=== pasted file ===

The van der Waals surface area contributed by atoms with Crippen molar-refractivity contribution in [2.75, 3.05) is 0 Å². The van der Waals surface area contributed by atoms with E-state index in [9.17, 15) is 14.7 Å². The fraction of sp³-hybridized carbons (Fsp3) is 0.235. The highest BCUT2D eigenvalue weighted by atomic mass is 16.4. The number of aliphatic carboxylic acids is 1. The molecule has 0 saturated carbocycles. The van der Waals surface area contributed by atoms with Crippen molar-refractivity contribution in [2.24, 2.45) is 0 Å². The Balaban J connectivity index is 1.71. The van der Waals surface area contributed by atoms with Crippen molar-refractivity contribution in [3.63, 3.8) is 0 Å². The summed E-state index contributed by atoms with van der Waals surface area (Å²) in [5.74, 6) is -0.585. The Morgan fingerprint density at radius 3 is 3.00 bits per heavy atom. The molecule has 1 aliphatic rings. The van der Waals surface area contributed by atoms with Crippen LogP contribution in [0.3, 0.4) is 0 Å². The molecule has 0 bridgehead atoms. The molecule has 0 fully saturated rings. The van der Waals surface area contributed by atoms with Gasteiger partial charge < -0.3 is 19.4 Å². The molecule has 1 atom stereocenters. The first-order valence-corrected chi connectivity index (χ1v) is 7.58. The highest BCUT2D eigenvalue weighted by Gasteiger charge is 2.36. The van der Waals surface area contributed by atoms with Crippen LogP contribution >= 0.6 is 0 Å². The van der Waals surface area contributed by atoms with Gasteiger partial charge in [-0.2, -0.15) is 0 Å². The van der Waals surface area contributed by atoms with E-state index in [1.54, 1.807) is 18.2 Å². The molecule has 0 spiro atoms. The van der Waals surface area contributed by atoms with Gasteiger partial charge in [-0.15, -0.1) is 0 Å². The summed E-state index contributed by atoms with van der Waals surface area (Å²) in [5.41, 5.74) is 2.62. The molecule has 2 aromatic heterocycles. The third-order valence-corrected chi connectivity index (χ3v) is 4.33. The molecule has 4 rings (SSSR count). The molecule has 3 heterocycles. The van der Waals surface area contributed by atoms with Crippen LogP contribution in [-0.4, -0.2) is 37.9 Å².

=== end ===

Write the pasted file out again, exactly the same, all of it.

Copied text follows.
The van der Waals surface area contributed by atoms with Crippen molar-refractivity contribution in [2.75, 3.05) is 0 Å². The van der Waals surface area contributed by atoms with E-state index in [9.17, 15) is 14.7 Å². The fraction of sp³-hybridized carbons (Fsp3) is 0.235. The highest BCUT2D eigenvalue weighted by atomic mass is 16.4. The number of aliphatic carboxylic acids is 1. The molecule has 0 saturated carbocycles. The van der Waals surface area contributed by atoms with Crippen molar-refractivity contribution in [2.24, 2.45) is 0 Å². The Balaban J connectivity index is 1.71. The van der Waals surface area contributed by atoms with Crippen molar-refractivity contribution in [3.63, 3.8) is 0 Å². The summed E-state index contributed by atoms with van der Waals surface area (Å²) in [5.74, 6) is -0.585. The Morgan fingerprint density at radius 3 is 3.00 bits per heavy atom. The molecule has 1 aliphatic rings. The van der Waals surface area contributed by atoms with Crippen LogP contribution in [0.3, 0.4) is 0 Å². The molecule has 0 bridgehead atoms. The molecule has 0 fully saturated rings. The van der Waals surface area contributed by atoms with Gasteiger partial charge < -0.3 is 19.4 Å². The molecule has 1 atom stereocenters. The first-order valence-corrected chi connectivity index (χ1v) is 7.58. The highest BCUT2D eigenvalue weighted by Gasteiger charge is 2.36. The van der Waals surface area contributed by atoms with Crippen LogP contribution >= 0.6 is 0 Å². The van der Waals surface area contributed by atoms with Gasteiger partial charge in [-0.2, -0.15) is 0 Å². The van der Waals surface area contributed by atoms with E-state index in [1.54, 1.807) is 18.2 Å². The molecule has 0 spiro atoms. The van der Waals surface area contributed by atoms with Gasteiger partial charge in [-0.15, -0.1) is 0 Å². The summed E-state index contributed by atoms with van der Waals surface area (Å²) in [5.41, 5.74) is 2.62. The molecule has 2 aromatic heterocycles. The third-order valence-corrected chi connectivity index (χ3v) is 4.33. The molecule has 4 rings (SSSR count). The molecule has 3 heterocycles. The van der Waals surface area contributed by atoms with Crippen LogP contribution in [-0.4, -0.2) is 37.9 Å².